Factors pulling down NVIDIA’s stock
The last nine months have not been good for NVIDIA (NVDA) stock, as it has been in a technical downtrend amid weak data center demand and the end of the crypto trend, which created excess GPU (graphics processing unit) inventory in the market. Moreover, NVIDIA lost 3.9 percentage point share to Advanced Micro Devices in the discrete GPU market in the first quarter of 2019, according to data from Jon Peddie Research.
All the above factors pulled NVIDIA’s stock down 45.6% from its 52-week high of $292.56 in early October 2018. The stock is still in a downtrend with small recoveries in between.
One measure of technical analysis is MA (moving averages), which takes the average of a stock’s prices over a certain period to understand in which direction its movement is skewed. When the stock price grows above its short-term MA, it indicates the stock is still in an uptrend. However, if the stock price dips below the 200-day MA, it indicates a downward trend.
NVIDIA’s stock has been trading below its 50-day MA since October 2018. The stock showed some signs of recovery between January and April but could not grow above its 50-day MA. On June 3, NVIDIA’s stock fell below its 200-day MA of $134, raising the alarm of a technical downturn. However, the stock recovered quickly and is currently trading above its 200-day MA but below its 50-day MA.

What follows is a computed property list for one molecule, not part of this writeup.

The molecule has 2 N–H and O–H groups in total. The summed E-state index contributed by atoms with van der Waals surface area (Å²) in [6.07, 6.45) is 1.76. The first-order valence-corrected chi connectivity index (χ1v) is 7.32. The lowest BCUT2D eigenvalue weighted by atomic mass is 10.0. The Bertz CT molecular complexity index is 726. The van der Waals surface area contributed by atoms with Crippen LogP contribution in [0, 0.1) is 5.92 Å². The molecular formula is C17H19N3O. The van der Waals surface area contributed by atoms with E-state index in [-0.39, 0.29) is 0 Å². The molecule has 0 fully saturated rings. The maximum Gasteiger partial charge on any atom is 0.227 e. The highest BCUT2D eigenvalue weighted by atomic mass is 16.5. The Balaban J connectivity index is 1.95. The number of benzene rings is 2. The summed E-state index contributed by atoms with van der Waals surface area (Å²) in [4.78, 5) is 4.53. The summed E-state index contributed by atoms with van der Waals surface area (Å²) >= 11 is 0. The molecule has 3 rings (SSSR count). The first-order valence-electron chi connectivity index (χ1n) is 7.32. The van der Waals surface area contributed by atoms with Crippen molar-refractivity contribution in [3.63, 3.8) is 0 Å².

The investor sentiment around NVIDIA remains bearish, but the fact that it is trading above its 200-day MA indicates that long-term investors are still holding on to the stock, and this is confirmed by its RSI (Relative Strength Index) of 47.
The RSI measures investors’ trading activity to understand in which direction it is skewed. The RSI is measured on a scale of zero to 100, with less than 30 indicating that the stock is oversold and greater than 70 indicating that the stock is overbought.
NVIDIA seems to be a good stock for the long term but a very volatile stock for the short term.